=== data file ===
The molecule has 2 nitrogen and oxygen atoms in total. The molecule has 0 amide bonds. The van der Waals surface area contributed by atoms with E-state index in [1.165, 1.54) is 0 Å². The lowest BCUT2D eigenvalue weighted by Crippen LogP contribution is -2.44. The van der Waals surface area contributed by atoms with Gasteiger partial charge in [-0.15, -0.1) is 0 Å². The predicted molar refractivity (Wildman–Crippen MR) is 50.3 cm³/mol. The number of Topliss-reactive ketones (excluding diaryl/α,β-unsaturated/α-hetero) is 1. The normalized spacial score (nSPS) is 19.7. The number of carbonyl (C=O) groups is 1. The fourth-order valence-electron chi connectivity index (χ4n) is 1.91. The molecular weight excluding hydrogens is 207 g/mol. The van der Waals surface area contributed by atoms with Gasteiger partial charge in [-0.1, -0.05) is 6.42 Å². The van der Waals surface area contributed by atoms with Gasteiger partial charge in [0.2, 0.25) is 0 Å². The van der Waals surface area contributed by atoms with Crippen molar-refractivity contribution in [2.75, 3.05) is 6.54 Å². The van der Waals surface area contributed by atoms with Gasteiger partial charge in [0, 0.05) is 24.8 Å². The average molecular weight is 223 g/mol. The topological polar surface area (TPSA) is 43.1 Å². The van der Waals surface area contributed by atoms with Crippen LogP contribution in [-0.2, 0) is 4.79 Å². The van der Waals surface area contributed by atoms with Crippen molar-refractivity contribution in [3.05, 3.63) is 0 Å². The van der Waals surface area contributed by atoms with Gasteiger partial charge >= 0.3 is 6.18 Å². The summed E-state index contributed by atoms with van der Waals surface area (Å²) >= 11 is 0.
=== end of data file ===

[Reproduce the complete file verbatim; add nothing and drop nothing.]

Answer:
The molecule has 2 nitrogen and oxygen atoms in total. The molecule has 0 amide bonds. The van der Waals surface area contributed by atoms with E-state index in [1.165, 1.54) is 0 Å². The lowest BCUT2D eigenvalue weighted by Crippen LogP contribution is -2.44. The van der Waals surface area contributed by atoms with Gasteiger partial charge in [-0.15, -0.1) is 0 Å². The predicted molar refractivity (Wildman–Crippen MR) is 50.3 cm³/mol. The number of Topliss-reactive ketones (excluding diaryl/α,β-unsaturated/α-hetero) is 1. The normalized spacial score (nSPS) is 19.7. The number of carbonyl (C=O) groups is 1. The fourth-order valence-electron chi connectivity index (χ4n) is 1.91. The molecular weight excluding hydrogens is 207 g/mol. The van der Waals surface area contributed by atoms with Gasteiger partial charge in [-0.1, -0.05) is 6.42 Å². The van der Waals surface area contributed by atoms with Gasteiger partial charge in [0.2, 0.25) is 0 Å². The van der Waals surface area contributed by atoms with Crippen molar-refractivity contribution in [2.75, 3.05) is 6.54 Å². The van der Waals surface area contributed by atoms with Gasteiger partial charge in [0, 0.05) is 24.8 Å². The average molecular weight is 223 g/mol. The topological polar surface area (TPSA) is 43.1 Å². The van der Waals surface area contributed by atoms with Crippen LogP contribution in [-0.2, 0) is 4.79 Å². The van der Waals surface area contributed by atoms with Crippen molar-refractivity contribution in [3.05, 3.63) is 0 Å². The van der Waals surface area contributed by atoms with Gasteiger partial charge >= 0.3 is 6.18 Å². The summed E-state index contributed by atoms with van der Waals surface area (Å²) >= 11 is 0.